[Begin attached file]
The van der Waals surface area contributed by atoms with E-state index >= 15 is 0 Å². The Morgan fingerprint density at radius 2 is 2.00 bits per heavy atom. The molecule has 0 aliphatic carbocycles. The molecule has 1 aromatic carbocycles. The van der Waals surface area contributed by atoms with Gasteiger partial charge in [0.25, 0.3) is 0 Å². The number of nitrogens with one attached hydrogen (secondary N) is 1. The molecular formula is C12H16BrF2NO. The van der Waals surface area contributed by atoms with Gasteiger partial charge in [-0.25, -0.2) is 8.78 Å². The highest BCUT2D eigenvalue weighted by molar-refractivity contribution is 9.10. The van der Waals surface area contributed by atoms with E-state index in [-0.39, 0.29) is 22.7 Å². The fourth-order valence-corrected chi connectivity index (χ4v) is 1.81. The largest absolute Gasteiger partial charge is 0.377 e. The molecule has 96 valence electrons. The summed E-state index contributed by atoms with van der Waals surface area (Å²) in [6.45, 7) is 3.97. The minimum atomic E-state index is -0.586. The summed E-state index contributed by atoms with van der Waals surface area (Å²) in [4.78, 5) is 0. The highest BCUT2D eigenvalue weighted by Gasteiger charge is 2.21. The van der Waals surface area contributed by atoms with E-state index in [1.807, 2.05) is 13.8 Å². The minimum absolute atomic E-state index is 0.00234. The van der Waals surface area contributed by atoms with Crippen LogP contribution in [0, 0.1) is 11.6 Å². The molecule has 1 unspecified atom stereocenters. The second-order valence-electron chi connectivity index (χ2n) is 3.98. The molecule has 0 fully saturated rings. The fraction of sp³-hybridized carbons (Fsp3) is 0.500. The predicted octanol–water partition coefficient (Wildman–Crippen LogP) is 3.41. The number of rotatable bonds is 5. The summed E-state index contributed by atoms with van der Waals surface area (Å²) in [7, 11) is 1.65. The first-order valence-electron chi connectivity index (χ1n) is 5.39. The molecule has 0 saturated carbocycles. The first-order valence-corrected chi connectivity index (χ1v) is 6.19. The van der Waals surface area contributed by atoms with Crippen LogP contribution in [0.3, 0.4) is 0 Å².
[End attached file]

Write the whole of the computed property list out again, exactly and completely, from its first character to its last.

The van der Waals surface area contributed by atoms with E-state index >= 15 is 0 Å². The Morgan fingerprint density at radius 2 is 2.00 bits per heavy atom. The molecule has 0 aliphatic carbocycles. The molecule has 1 aromatic carbocycles. The van der Waals surface area contributed by atoms with Gasteiger partial charge in [0.25, 0.3) is 0 Å². The number of nitrogens with one attached hydrogen (secondary N) is 1. The molecular formula is C12H16BrF2NO. The van der Waals surface area contributed by atoms with Gasteiger partial charge in [-0.25, -0.2) is 8.78 Å². The highest BCUT2D eigenvalue weighted by molar-refractivity contribution is 9.10. The van der Waals surface area contributed by atoms with E-state index in [-0.39, 0.29) is 22.7 Å². The fourth-order valence-corrected chi connectivity index (χ4v) is 1.81. The largest absolute Gasteiger partial charge is 0.377 e. The molecule has 96 valence electrons. The summed E-state index contributed by atoms with van der Waals surface area (Å²) in [6.45, 7) is 3.97. The minimum atomic E-state index is -0.586. The summed E-state index contributed by atoms with van der Waals surface area (Å²) in [4.78, 5) is 0. The highest BCUT2D eigenvalue weighted by Gasteiger charge is 2.21. The van der Waals surface area contributed by atoms with E-state index in [1.807, 2.05) is 13.8 Å². The minimum absolute atomic E-state index is 0.00234. The van der Waals surface area contributed by atoms with Crippen LogP contribution in [0, 0.1) is 11.6 Å². The molecule has 1 unspecified atom stereocenters. The second-order valence-electron chi connectivity index (χ2n) is 3.98. The molecule has 0 fully saturated rings. The fraction of sp³-hybridized carbons (Fsp3) is 0.500. The predicted octanol–water partition coefficient (Wildman–Crippen LogP) is 3.41. The number of rotatable bonds is 5. The summed E-state index contributed by atoms with van der Waals surface area (Å²) in [7, 11) is 1.65. The first-order valence-electron chi connectivity index (χ1n) is 5.39. The molecule has 0 saturated carbocycles. The first-order valence-corrected chi connectivity index (χ1v) is 6.19. The van der Waals surface area contributed by atoms with Crippen LogP contribution in [0.3, 0.4) is 0 Å².